So here’s an idea for any reporter covering Congress. Grab a microphone and ask members on both sides of the aisle if they would support a rule — if not a law, just a simple ethics rule that could be promulgated by both the Senate and the House as a housekeeping measure — that would require any legislator to disclose any conflict of interest when performing any official act, such as voting on legislation, holding hearings, or interceding with a federal agency.

In other words, when Menendez or a staff member wrote to the State Department about his pal’s port deal, he would have been required to disclose to those officials, and also make public on his own website that the doctor was a good friend who had paid for his vacations and donated $700,000 to his campaign fund. More generally, whenever a member of the House or Senate cast a vote that helped a campaign donor, hurt a campaign donor’s competitors or aided the cause of a lobbyist- donor, he or she would be required to disclose it.

Would this result in a blizzard of disclosures accompanying almost every vote or other official act? Probably. But that kind of sunlight and accompanying embarrassment would be the point.

It would be fun to watch politicians squirming to figure out a way to avoid supporting a basic public policy principal — transparency — that seems as American as apple pie and that is free of the First Amendment issues that trump most efforts to regulate lobbying or campaign contributions. This, after all, is only about disclosure, not about prohibiting anything. The first interview, of course, should be with Menendez, who has repeatedly said he has nothing to hide. So doesn’t he think it would have been better to disclose his relationship with the good doctor when he took these unusually aggressive steps to intercede on the doctor’s behalf so that his constituents could then judge whether he was acting in the public interest?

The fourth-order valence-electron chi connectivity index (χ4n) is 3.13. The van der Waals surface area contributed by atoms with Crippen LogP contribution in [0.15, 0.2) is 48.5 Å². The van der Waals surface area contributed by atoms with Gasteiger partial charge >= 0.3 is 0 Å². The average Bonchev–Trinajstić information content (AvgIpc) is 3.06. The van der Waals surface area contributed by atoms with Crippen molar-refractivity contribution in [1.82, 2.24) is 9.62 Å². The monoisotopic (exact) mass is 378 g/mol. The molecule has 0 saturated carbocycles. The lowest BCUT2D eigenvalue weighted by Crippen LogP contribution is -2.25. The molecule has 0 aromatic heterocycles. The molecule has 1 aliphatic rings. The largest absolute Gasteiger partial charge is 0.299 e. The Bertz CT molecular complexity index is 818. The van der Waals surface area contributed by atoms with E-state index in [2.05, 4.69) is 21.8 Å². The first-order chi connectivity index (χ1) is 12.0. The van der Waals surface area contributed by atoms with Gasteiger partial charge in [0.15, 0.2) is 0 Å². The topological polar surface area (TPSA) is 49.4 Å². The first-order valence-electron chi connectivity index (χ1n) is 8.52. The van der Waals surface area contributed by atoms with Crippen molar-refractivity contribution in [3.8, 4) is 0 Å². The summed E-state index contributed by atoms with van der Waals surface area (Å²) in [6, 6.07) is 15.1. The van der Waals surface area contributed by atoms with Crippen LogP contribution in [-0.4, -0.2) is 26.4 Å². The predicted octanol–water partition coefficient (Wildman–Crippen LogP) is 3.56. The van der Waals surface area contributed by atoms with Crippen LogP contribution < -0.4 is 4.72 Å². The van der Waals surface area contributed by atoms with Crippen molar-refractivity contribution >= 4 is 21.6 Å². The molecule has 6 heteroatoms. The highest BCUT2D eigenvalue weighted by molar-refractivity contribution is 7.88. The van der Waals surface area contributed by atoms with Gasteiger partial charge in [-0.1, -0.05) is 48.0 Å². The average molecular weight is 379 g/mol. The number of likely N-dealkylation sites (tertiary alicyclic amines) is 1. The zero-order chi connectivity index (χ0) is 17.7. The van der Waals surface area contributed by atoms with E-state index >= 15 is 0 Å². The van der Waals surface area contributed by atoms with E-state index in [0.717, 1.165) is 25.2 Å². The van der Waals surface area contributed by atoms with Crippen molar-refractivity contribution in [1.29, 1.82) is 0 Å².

4. Procurement Follies and the sequester:

A favorite line of liberals to explain their support of Rand Paul having used a 13-hour filibuster to question the president’s drone strike policies is that, as the saying goes, “a broken clock is right twice a day.”

Lately a lot of conservative blogs, like this one, have sounded the alarm that the Department of Homeland Security (DHS) has ordered more than 2,700 “mine-resistant armor protected vehicles” for domestic use. Could this be the second time the clock has been right?

My guess is that despite the right wing bloggers’ theory that these armored vehicles are for general “domestic use” on the “streets of the United States,” if they were ordered, the explanation from DHS will be that they are needed for border patrols. While not a tip-off to an Obama declaration of martial law or some such thing, that explanation would be a good lead-in to a sequester-oriented story about how so many of DHS’s procurement programs are emblematic of rampant waste and cronyism in Washington. For a refresher on one such multi-billion dollar fiasco - in this case, the failed deployment of high-tech sensors on the border rather than armored vehicles — see an item I wrote in this space last year.

That in turn suggests a broader, more fundamental story: Why hasn’t the Washington Post or Politico (assuming it aspires to go beyond DC process stories in a big, substantive way) scoured the various agencies and done its own thinking man’s sequester budget by finding obvious waste and expendable programs, the elimination of which would yield the $85 billion targeted in the sequester?

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Steven Brill , the author of Class Warfare: Inside the Fight To Fix America’s Schools, has written for magazines including New York, The New Yorker, Time, Harper's, and The New York Times Magazine. He founded and ran Court TV, The American Lawyer magazine, ten regional legal newspapers, and Brill's Content magazine. He also teaches journalism at Yale, where he founded the Yale Journalism Initiative.